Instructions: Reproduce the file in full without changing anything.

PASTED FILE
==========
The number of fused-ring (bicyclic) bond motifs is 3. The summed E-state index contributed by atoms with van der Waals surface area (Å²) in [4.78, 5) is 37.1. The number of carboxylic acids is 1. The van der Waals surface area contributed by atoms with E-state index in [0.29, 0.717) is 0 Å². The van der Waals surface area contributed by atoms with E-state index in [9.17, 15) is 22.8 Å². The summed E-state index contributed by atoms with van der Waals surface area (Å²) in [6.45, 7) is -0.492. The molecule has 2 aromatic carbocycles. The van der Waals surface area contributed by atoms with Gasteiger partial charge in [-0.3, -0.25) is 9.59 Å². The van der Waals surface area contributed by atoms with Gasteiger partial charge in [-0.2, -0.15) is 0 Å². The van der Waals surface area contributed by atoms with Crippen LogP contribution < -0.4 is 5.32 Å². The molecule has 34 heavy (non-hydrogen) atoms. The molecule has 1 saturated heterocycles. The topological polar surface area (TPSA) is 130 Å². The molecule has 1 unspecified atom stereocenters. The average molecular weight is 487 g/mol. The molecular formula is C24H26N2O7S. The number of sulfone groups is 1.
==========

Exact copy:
The number of fused-ring (bicyclic) bond motifs is 3. The summed E-state index contributed by atoms with van der Waals surface area (Å²) in [4.78, 5) is 37.1. The number of carboxylic acids is 1. The van der Waals surface area contributed by atoms with E-state index in [0.29, 0.717) is 0 Å². The van der Waals surface area contributed by atoms with E-state index in [9.17, 15) is 22.8 Å². The summed E-state index contributed by atoms with van der Waals surface area (Å²) in [6.45, 7) is -0.492. The molecule has 2 aromatic carbocycles. The van der Waals surface area contributed by atoms with Gasteiger partial charge in [-0.3, -0.25) is 9.59 Å². The van der Waals surface area contributed by atoms with Gasteiger partial charge in [-0.2, -0.15) is 0 Å². The van der Waals surface area contributed by atoms with Crippen LogP contribution < -0.4 is 5.32 Å². The molecule has 34 heavy (non-hydrogen) atoms. The molecule has 1 saturated heterocycles. The topological polar surface area (TPSA) is 130 Å². The molecule has 1 unspecified atom stereocenters. The average molecular weight is 487 g/mol. The molecular formula is C24H26N2O7S. The number of sulfone groups is 1.